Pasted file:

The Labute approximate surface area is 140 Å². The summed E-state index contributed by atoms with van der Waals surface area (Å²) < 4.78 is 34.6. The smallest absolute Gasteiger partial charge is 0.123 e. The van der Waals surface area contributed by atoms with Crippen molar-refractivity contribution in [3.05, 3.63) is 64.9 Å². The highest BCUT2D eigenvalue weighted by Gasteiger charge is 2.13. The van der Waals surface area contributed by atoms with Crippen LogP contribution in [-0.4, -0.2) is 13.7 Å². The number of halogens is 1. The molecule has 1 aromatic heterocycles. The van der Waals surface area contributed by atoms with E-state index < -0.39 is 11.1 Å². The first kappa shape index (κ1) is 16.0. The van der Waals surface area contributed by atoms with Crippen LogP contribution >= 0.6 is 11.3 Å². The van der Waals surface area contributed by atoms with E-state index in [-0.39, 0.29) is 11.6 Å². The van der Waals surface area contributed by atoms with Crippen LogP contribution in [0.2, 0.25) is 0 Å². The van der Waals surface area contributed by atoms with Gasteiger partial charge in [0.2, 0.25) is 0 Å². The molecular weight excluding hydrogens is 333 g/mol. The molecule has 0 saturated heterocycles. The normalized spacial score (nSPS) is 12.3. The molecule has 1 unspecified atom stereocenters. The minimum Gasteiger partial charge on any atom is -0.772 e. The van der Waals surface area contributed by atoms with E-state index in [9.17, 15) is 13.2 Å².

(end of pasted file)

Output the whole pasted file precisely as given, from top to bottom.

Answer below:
The Labute approximate surface area is 140 Å². The summed E-state index contributed by atoms with van der Waals surface area (Å²) < 4.78 is 34.6. The smallest absolute Gasteiger partial charge is 0.123 e. The van der Waals surface area contributed by atoms with Crippen molar-refractivity contribution in [3.05, 3.63) is 64.9 Å². The highest BCUT2D eigenvalue weighted by Gasteiger charge is 2.13. The van der Waals surface area contributed by atoms with Crippen LogP contribution in [-0.4, -0.2) is 13.7 Å². The number of halogens is 1. The molecule has 1 aromatic heterocycles. The van der Waals surface area contributed by atoms with E-state index < -0.39 is 11.1 Å². The first kappa shape index (κ1) is 16.0. The van der Waals surface area contributed by atoms with Crippen LogP contribution >= 0.6 is 11.3 Å². The van der Waals surface area contributed by atoms with E-state index in [-0.39, 0.29) is 11.6 Å². The van der Waals surface area contributed by atoms with Crippen LogP contribution in [0.2, 0.25) is 0 Å². The van der Waals surface area contributed by atoms with Gasteiger partial charge in [0.2, 0.25) is 0 Å². The molecular weight excluding hydrogens is 333 g/mol. The molecule has 0 saturated heterocycles. The normalized spacial score (nSPS) is 12.3. The molecule has 1 unspecified atom stereocenters. The minimum Gasteiger partial charge on any atom is -0.772 e. The van der Waals surface area contributed by atoms with E-state index in [9.17, 15) is 13.2 Å².